VegBank Annotate Data
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Annotate Data

VegBank receives its data from the VegBank community of users. Once users have loaded data, other users may add comments, or annotate other users' data. The VegBank database is set up so that data is never overwritten, but new data may be added in certain areas. Please see our overview of concept based taxonomy if you aren't familiar with what a plant concept or what a community concept is.

The main ways to annotate data are:

  • Interpreting plants observed on a plot to a particular plant concept
  • Classifying plots to a particular community concept
  • Adding notes

When you view a plot, there can be many interpretations of each plot as a different community. Certified VegBank users can interpret plots to one or more communities. Each user may have a different opinion. Similarly, each plant observed on a plot may have more than one interpretation of which plant concept it matches. Certified users may make these interpretations as well, and each user may have a different answer.

This means that you, the user, will need to decide which interpretation to use when there are multiple interpretations. Currently, there are very few cases of multiple interpretations in the database. But as users make interpretations, you will likely gain a better idea for what a plant on a plot is or what community a plot represents. As annotations increase, we plan to create preset filters that allow you to automatically view the most recent interpretation, the best fit-confidence pattern interpretation, or the original interpretation.

To Annotate

  • A plant: View details of the plant [example] on a plot view [example]. Then follow the instructions on the form. You'll need to know which plant concept you want to annotate to. This can be found using the Plant Query.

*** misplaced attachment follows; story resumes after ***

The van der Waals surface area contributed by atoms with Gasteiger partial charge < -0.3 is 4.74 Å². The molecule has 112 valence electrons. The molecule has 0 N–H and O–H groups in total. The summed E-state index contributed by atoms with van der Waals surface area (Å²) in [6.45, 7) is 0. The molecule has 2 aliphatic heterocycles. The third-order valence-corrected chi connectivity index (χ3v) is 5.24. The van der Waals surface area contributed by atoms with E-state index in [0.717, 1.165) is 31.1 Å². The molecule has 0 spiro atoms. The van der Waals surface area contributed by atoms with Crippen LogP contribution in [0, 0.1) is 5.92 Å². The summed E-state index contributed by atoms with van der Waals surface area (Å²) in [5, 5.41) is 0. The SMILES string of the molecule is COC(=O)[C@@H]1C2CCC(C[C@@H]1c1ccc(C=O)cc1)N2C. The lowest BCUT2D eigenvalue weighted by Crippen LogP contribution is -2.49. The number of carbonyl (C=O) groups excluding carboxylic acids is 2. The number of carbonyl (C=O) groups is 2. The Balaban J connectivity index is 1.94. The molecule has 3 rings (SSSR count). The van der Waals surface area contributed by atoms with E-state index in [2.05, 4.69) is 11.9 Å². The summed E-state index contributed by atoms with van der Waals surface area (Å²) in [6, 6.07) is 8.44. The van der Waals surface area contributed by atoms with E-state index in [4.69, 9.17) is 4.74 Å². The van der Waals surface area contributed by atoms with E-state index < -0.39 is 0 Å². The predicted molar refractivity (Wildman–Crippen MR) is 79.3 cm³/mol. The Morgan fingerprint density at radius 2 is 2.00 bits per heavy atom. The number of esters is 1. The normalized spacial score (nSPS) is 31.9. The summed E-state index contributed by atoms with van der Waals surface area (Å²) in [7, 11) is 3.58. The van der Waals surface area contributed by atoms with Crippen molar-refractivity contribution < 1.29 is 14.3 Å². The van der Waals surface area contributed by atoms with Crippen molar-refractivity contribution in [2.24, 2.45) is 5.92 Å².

How it works and why users annotate. For each species that occurs on a plot, the plot author records the name that was used for the plant, as well as the reference that was used to determine the name. The author also makes at least one interpretation of that plant, which is the original interpretation. Other users, if they have some knowledge of the plot or the region, can interpret what a plant as a different plant concept. Reasons for doing so could be that taxonomy has changed and the author's taxon has been split. Also, cases exist where the plot author was uncertain of what the plant was. Subsequent users may interpret the taxon, perhaps based on a voucher, to clarify what the taxon is likely to be. Each assignment may have its own fit and confidence, which are the party's self-assessment of how well the plant on the plot matches the plant concept, and how sure the party is that such a fit is indeed accurate.
  • A plot: The Interpretation of a plot to a community functionality is currently being developed. Coming soon!
    How it works and why users annotate: Once a user has viewed a plot in VegBank, he or she may decide that it belongs to a certain community type. Each observation may be interpreted multiple times as belonging to different community types. Each party may have its own opinion to which community (or communities) an observation belongs. Users may interpret plots because no prior interpretations exist in VegBank. Also, many different systems of plant communities exist (some maintained at the state/province level, some maintained at the national level), so users may want to interpret to a new system. Similar to plant interpretations, changes in taxonomy may result in the need for reclassification of plots. Each assignment may have its own fit and confidence, which are the party's self-assessment of how well the observation matches the community, and how sure the party is that such a fit is indeed accurate.
  • A note: Users will be able to add notes to any field of a plot (or any entity). These serve primarily to provide other users with comments to increase their understanding of the plot. Notes about values which are likely erroneous are welcomed. The "Adding Notes" functionality has not yet been delevopled, but we plan to implement it in the future.